When The Dark Unwinding was first introduced to me it was described as having a Jane Eyre feel.  This is a highly dangerous thing to say to me as Jane Eyre and I have a long-standing love affair going back at least 15 years.  Bronte's novel is my hands-down favorite book of all time, the book I would pick if I could only read one for the rest of my life.  The story is very special to me, so when someone tells me that a book is like Jane Eyre I am immediately cynical and sometimes snarky.  Still, the plot for this new Gothic novel was similar and it sounded quite interesting so I decided to give it a go.  While it, of course, could never live up to Miss Eyre's story for me, I was pleasantly surprised by just how much I loved The Dark Unwinding.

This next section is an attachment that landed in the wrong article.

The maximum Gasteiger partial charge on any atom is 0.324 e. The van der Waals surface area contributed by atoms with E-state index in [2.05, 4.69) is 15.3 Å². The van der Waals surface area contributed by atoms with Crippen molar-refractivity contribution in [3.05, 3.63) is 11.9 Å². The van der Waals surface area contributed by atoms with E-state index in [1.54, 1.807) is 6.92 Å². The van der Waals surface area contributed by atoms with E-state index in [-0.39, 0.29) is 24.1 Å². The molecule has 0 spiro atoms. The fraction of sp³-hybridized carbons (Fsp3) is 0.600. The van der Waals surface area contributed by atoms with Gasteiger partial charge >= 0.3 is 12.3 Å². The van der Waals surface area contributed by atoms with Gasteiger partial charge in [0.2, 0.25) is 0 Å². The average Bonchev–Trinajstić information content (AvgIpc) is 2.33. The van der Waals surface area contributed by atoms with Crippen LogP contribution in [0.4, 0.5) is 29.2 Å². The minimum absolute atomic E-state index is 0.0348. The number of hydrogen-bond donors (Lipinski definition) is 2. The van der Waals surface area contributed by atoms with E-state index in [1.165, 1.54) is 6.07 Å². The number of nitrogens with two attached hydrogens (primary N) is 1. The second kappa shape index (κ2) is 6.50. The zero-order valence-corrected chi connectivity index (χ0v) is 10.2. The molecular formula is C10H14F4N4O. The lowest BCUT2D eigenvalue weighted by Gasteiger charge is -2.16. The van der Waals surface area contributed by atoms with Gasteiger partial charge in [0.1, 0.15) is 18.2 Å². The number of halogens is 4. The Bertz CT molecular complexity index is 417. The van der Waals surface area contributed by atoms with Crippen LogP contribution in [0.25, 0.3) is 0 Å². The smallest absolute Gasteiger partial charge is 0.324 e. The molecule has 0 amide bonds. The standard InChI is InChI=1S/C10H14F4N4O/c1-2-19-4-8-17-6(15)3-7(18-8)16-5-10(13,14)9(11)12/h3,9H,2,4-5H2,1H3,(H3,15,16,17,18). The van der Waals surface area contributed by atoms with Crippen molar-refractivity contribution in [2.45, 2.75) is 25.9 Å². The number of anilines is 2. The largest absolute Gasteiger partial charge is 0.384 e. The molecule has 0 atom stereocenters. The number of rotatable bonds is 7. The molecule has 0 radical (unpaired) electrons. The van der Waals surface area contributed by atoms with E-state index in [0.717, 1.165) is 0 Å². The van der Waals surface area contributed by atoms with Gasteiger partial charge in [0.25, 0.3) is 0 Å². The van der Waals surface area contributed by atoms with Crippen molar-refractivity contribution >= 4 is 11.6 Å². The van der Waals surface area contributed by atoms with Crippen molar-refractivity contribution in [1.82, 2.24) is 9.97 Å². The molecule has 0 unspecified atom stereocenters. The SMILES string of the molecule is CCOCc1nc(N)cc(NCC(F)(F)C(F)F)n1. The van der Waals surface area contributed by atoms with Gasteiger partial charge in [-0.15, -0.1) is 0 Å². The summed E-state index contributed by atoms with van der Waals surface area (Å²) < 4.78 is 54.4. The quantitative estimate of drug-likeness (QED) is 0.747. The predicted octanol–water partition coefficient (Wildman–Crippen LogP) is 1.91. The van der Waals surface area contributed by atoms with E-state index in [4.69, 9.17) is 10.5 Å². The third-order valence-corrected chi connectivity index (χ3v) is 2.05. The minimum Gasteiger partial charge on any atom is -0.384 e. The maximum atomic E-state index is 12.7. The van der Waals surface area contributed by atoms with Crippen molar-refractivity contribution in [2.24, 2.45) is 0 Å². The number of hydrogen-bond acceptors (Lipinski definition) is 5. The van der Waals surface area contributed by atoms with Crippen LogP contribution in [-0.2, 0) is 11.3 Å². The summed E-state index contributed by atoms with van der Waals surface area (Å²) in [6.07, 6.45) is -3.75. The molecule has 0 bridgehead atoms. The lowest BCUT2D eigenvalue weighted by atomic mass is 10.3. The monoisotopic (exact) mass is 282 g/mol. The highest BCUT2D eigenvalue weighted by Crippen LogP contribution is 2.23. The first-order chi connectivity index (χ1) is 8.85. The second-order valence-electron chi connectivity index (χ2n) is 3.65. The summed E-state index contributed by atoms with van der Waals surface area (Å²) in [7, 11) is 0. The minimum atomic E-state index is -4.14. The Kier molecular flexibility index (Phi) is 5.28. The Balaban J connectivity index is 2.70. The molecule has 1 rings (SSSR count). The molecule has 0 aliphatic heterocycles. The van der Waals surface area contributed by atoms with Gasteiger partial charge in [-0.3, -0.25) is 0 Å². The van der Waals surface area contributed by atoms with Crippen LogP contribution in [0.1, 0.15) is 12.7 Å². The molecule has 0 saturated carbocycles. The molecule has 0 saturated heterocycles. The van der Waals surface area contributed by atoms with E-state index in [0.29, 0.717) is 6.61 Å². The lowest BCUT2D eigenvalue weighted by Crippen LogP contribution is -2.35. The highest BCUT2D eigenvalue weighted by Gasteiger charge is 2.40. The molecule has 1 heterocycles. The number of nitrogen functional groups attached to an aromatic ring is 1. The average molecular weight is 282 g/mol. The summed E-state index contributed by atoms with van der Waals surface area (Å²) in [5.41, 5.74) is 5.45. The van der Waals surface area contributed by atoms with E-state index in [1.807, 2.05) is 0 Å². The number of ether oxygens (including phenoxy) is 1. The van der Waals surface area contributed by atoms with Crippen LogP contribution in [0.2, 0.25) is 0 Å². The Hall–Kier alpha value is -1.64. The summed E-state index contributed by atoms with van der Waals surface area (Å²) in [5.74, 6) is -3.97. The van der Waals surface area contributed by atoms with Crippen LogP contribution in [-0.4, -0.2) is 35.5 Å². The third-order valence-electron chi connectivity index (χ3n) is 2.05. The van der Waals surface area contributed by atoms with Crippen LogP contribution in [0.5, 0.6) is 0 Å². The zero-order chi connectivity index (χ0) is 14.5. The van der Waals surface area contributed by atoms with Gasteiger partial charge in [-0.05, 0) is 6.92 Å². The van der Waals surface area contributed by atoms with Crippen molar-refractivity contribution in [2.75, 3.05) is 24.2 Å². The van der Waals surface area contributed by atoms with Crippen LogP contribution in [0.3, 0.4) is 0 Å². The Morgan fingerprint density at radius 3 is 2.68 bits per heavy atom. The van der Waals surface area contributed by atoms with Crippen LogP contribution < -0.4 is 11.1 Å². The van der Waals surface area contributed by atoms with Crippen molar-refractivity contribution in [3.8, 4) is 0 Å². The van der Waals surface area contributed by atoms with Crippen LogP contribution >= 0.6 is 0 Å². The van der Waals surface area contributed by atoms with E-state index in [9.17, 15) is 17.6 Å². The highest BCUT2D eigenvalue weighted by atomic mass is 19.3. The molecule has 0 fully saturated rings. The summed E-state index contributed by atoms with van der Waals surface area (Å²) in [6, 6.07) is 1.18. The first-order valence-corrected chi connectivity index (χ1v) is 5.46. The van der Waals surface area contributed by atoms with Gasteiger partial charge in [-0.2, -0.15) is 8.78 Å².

• Amazing characters - This story is very much driven by the characters.  In fact, I don't think the book would have been anything really special without such amazing character development.  Each one, including minor players, is eloquently and lovingly crafted.  They each have their own voice and the reader can easily feel for each character and understand them on a personal level.  This is one of those instances where I really felt a loss when the book was over because I had come to know the characters so deeply.
  • Katharine is not your normal heroine - In much of YA literature our heroines are pretty predictable.  They follow certain guidelines.  While they may not all be the same type of heroine there are standards they must meet.  Even the shy, quiet, sort of awkward girl has a certain je ne sais quois that pulls at least one special guy into her orbit.  Katharine does not have this.  She is strange, reserved, and altogether off-putting to the other characters for much of the first half of the book.  They really have to get to know her before they trust her, or even like her a little bit.  I found this to be much more realistic and thus, much more satisfying.